Glass or Ceramic
These surfaces are non-absorbent, meaning that the paint will take longer to dry on them because it dries by evaporation rather than absorption. Also, acrylic paint may not adhere well to these surfaces without a special primer or medium.
Metals are also non-absorbent, so acrylic paint will dry slowly on metal surfaces, as with glass and ceramic, a primer or medium can improve adhesion.
Acrylic paint tends to dry slower on plastic, as it is a non-absorbent surface. Special preparation may be needed to get acrylic paint to adhere properly to plastic.
- Acrylic paint is versatile, fast-drying, and suitable for various surfaces ranging from 5 minutes for high flow acrylics to 30 minutes for thick impastos of heavy body acrylics.
- Some acrylics may be touch dry when a skin develops but below the surface the acrylic paint may still need to dry completely.
- The ideal time between coats depends on paint thickness and other factors.
- Allowing each coat to dry properly helps achieve a professional finish in your artwork.
- Artist quality acrylics and student grade acrylics tend to have similar drying times.
Understanding Acrylic Paint
Acrylic paint is made up of three main components:
- Pigment – These are finely ground particles that give the paint its color. Pigments can be derived from a wide range of sources, including minerals, metals, and synthetic compounds.
- Binder – This is what holds the pigment together and makes it stick to the painted surface. In acrylic paint, the binder is made of a type of polymer called acrylic polymer emulsion. When this emulsion dries, it forms a flexible, durable film that adheres the pigment to the surface.
- Vehicle or Medium – This is the liquid that carries the pigment and binder. The vehicle is primarily water in acrylic paint, which is why acrylics are water-soluble when wet but become water-resistant when dry. Because of the water, it tends to dry faster than oils used in other paint forms, such as oil paint.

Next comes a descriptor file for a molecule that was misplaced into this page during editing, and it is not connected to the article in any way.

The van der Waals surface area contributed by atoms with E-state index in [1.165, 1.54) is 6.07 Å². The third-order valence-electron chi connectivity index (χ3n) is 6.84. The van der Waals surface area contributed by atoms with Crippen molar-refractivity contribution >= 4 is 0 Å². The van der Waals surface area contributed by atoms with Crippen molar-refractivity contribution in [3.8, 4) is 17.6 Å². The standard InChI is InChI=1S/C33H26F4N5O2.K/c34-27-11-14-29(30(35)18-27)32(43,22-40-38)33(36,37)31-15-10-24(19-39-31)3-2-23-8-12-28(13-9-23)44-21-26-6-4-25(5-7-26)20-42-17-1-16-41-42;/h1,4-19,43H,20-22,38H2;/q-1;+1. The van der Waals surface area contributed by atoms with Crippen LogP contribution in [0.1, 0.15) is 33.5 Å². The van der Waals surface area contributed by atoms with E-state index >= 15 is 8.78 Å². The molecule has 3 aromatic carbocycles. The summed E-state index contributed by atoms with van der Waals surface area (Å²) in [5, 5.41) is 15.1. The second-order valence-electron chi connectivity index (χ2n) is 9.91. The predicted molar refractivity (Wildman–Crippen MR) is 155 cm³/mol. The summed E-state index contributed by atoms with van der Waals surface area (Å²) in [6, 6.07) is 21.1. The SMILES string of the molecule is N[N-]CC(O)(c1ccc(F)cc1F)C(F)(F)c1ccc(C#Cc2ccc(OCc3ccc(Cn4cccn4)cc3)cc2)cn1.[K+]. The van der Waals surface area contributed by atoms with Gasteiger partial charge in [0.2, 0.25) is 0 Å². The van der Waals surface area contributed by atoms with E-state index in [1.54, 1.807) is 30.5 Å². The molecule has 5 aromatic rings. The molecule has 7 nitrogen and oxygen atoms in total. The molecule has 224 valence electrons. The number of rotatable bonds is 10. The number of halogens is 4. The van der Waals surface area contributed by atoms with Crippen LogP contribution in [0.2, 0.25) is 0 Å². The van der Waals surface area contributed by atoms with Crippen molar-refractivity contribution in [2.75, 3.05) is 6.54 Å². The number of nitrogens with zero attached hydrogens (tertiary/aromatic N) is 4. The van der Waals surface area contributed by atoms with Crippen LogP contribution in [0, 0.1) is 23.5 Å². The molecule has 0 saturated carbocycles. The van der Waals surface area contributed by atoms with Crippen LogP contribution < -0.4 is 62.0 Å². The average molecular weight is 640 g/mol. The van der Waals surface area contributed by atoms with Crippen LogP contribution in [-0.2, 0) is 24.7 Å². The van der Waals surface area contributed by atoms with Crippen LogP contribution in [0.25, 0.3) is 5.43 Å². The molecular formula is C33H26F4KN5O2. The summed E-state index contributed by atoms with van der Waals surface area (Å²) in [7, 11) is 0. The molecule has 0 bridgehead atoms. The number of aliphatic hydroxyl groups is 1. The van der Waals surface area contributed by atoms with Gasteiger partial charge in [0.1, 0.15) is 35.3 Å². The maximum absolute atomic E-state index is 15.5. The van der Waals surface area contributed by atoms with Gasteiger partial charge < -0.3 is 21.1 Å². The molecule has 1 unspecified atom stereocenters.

Apart from these, acrylic paint may also contain other additives to improve the paint’s performance, such as retarders to slow drying time, flow improvers to increase the paint’s spreadability, or fillers to add body to the paint.
It’s important to note that the quality of the ingredients, especially the pigments and binders, can greatly affect the performance and longevity of the acrylic paint.
Higher-quality (or “artist grade”) paints generally have more pigment and better-quality binders, leading to more vibrant colors and longer-lasting results.
Artist quality acrylics and student grade acrylics tend to have similar drying times.
All of these have a bearing on acrylic paint’s drying time and how long to wait between coats of acrylic paint.
Water-Based vs Oil-Based Paints
When it comes to paints, there are two main types: water-based and oil-based. Water-based acrylics are known for their fast drying times and easy cleanup.
These paints are great for beginners, as they allow you to make changes quickly and easily. Since they’re water-soluble, cleaning your brushes and workspace is a breeze.
On the other hand, oil-based paints offer a richness of color and longer working times. These paints take longer to dry, allowing for more blending and experimenting.
Keep in mind that oil-based paints require solvents for cleanup, so be ready to handle this aspect.
Latex paints are a popular type of water-based paint. They’re versatile, durable, and suitable for a wide range of applications, from walls to canvases.
Latex dries quickly, making it necessary to work swiftly or use additives to extend the drying time.
While selecting the right type of acrylic paint, consider these key factors:
- Drying Time: Water-based acrylics dry quickly, while oil-based paints take longer.
- Application: Consider the surface and intended use when choosing paint type.
- Cleanup: Water-based paints are easy to clean with water, while oil-based paints require solvents.
Factors Affecting Drying Time
Let’s Talk Humidity
Humidity plays a key role in the drying time of acrylic paint. In an environment with high humidity, the paint may take longer to dry.
The moisture in the air slows down the evaporation process and may even cause the paint to appear uneven.